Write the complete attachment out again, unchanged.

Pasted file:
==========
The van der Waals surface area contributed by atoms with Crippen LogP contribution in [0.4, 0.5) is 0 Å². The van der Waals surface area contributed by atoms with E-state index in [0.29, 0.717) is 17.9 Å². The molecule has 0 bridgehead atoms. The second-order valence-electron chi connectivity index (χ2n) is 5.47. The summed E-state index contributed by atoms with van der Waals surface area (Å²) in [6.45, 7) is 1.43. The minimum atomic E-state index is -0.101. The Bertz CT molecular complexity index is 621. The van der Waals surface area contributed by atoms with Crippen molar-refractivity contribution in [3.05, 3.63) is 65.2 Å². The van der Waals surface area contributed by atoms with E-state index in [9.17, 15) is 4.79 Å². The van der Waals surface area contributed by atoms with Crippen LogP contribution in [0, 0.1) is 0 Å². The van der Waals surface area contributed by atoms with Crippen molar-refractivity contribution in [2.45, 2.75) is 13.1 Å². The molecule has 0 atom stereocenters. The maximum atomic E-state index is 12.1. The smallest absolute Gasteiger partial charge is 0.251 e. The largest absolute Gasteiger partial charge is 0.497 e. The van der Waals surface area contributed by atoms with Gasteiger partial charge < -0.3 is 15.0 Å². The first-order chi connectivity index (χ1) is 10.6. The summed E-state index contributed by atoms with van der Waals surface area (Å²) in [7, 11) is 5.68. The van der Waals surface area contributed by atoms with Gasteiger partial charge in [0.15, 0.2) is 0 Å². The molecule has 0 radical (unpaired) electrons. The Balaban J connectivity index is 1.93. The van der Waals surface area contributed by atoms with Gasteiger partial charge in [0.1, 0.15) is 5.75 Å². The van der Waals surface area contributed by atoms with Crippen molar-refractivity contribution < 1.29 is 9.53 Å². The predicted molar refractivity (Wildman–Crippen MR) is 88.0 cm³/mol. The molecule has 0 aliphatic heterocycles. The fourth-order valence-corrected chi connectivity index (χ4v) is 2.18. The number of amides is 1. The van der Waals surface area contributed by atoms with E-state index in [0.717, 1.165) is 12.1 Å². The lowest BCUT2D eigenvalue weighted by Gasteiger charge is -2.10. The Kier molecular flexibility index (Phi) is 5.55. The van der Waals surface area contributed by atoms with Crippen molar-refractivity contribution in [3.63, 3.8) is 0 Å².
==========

The van der Waals surface area contributed by atoms with Crippen LogP contribution in [0.4, 0.5) is 0 Å². The van der Waals surface area contributed by atoms with E-state index in [0.29, 0.717) is 17.9 Å². The molecule has 0 bridgehead atoms. The second-order valence-electron chi connectivity index (χ2n) is 5.47. The summed E-state index contributed by atoms with van der Waals surface area (Å²) in [6.45, 7) is 1.43. The minimum atomic E-state index is -0.101. The Bertz CT molecular complexity index is 621. The van der Waals surface area contributed by atoms with Crippen molar-refractivity contribution in [3.05, 3.63) is 65.2 Å². The van der Waals surface area contributed by atoms with E-state index in [9.17, 15) is 4.79 Å². The van der Waals surface area contributed by atoms with Crippen LogP contribution in [0, 0.1) is 0 Å². The van der Waals surface area contributed by atoms with Crippen molar-refractivity contribution in [2.45, 2.75) is 13.1 Å². The molecule has 0 atom stereocenters. The maximum atomic E-state index is 12.1. The smallest absolute Gasteiger partial charge is 0.251 e. The largest absolute Gasteiger partial charge is 0.497 e. The van der Waals surface area contributed by atoms with Gasteiger partial charge < -0.3 is 15.0 Å². The first-order chi connectivity index (χ1) is 10.6. The summed E-state index contributed by atoms with van der Waals surface area (Å²) in [7, 11) is 5.68. The van der Waals surface area contributed by atoms with Gasteiger partial charge in [0.15, 0.2) is 0 Å². The molecule has 0 radical (unpaired) electrons. The Balaban J connectivity index is 1.93. The van der Waals surface area contributed by atoms with Gasteiger partial charge in [0.1, 0.15) is 5.75 Å². The van der Waals surface area contributed by atoms with Crippen molar-refractivity contribution < 1.29 is 9.53 Å². The predicted molar refractivity (Wildman–Crippen MR) is 88.0 cm³/mol. The molecule has 0 aliphatic heterocycles. The fourth-order valence-corrected chi connectivity index (χ4v) is 2.18. The number of amides is 1. The van der Waals surface area contributed by atoms with E-state index in [0.717, 1.165) is 12.1 Å². The lowest BCUT2D eigenvalue weighted by Gasteiger charge is -2.10. The Kier molecular flexibility index (Phi) is 5.55. The van der Waals surface area contributed by atoms with Crippen molar-refractivity contribution in [3.63, 3.8) is 0 Å².